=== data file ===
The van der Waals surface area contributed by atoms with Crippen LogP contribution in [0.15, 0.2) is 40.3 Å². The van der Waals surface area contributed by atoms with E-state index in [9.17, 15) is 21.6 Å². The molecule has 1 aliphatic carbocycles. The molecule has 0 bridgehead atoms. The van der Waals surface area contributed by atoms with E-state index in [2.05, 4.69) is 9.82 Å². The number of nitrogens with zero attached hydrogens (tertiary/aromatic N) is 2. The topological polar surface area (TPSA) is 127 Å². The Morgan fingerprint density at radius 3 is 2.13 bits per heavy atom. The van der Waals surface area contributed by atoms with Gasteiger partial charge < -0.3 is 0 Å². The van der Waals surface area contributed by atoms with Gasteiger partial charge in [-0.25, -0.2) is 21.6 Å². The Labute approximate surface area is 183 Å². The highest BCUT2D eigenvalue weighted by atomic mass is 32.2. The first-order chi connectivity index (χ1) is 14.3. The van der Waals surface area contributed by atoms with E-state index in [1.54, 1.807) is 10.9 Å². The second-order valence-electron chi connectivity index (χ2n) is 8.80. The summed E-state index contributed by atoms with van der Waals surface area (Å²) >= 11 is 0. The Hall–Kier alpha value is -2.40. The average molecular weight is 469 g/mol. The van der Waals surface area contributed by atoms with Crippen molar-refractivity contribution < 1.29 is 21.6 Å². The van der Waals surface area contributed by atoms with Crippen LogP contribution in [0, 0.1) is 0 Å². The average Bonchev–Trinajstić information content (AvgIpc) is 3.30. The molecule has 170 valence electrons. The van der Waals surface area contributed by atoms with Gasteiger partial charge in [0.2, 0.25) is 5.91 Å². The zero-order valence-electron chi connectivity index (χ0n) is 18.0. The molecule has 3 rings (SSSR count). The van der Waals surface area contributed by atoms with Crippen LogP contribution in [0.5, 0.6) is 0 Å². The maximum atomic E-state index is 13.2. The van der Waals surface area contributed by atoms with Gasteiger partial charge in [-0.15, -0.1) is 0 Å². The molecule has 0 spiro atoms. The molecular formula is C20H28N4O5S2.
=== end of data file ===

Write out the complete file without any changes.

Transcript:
The van der Waals surface area contributed by atoms with Crippen LogP contribution in [0.15, 0.2) is 40.3 Å². The van der Waals surface area contributed by atoms with E-state index in [9.17, 15) is 21.6 Å². The molecule has 1 aliphatic carbocycles. The molecule has 0 bridgehead atoms. The van der Waals surface area contributed by atoms with E-state index in [2.05, 4.69) is 9.82 Å². The number of nitrogens with zero attached hydrogens (tertiary/aromatic N) is 2. The topological polar surface area (TPSA) is 127 Å². The Morgan fingerprint density at radius 3 is 2.13 bits per heavy atom. The van der Waals surface area contributed by atoms with Gasteiger partial charge < -0.3 is 0 Å². The van der Waals surface area contributed by atoms with Gasteiger partial charge in [-0.25, -0.2) is 21.6 Å². The Labute approximate surface area is 183 Å². The highest BCUT2D eigenvalue weighted by atomic mass is 32.2. The first-order chi connectivity index (χ1) is 14.3. The van der Waals surface area contributed by atoms with E-state index in [1.54, 1.807) is 10.9 Å². The second-order valence-electron chi connectivity index (χ2n) is 8.80. The summed E-state index contributed by atoms with van der Waals surface area (Å²) >= 11 is 0. The Hall–Kier alpha value is -2.40. The average molecular weight is 469 g/mol. The van der Waals surface area contributed by atoms with Crippen molar-refractivity contribution < 1.29 is 21.6 Å². The van der Waals surface area contributed by atoms with Crippen LogP contribution in [0, 0.1) is 0 Å². The average Bonchev–Trinajstić information content (AvgIpc) is 3.30. The molecule has 170 valence electrons. The van der Waals surface area contributed by atoms with Gasteiger partial charge in [0.2, 0.25) is 5.91 Å². The zero-order valence-electron chi connectivity index (χ0n) is 18.0. The molecule has 3 rings (SSSR count). The van der Waals surface area contributed by atoms with Crippen LogP contribution in [0.5, 0.6) is 0 Å². The maximum atomic E-state index is 13.2. The van der Waals surface area contributed by atoms with Gasteiger partial charge in [-0.15, -0.1) is 0 Å². The molecule has 0 spiro atoms. The molecular formula is C20H28N4O5S2.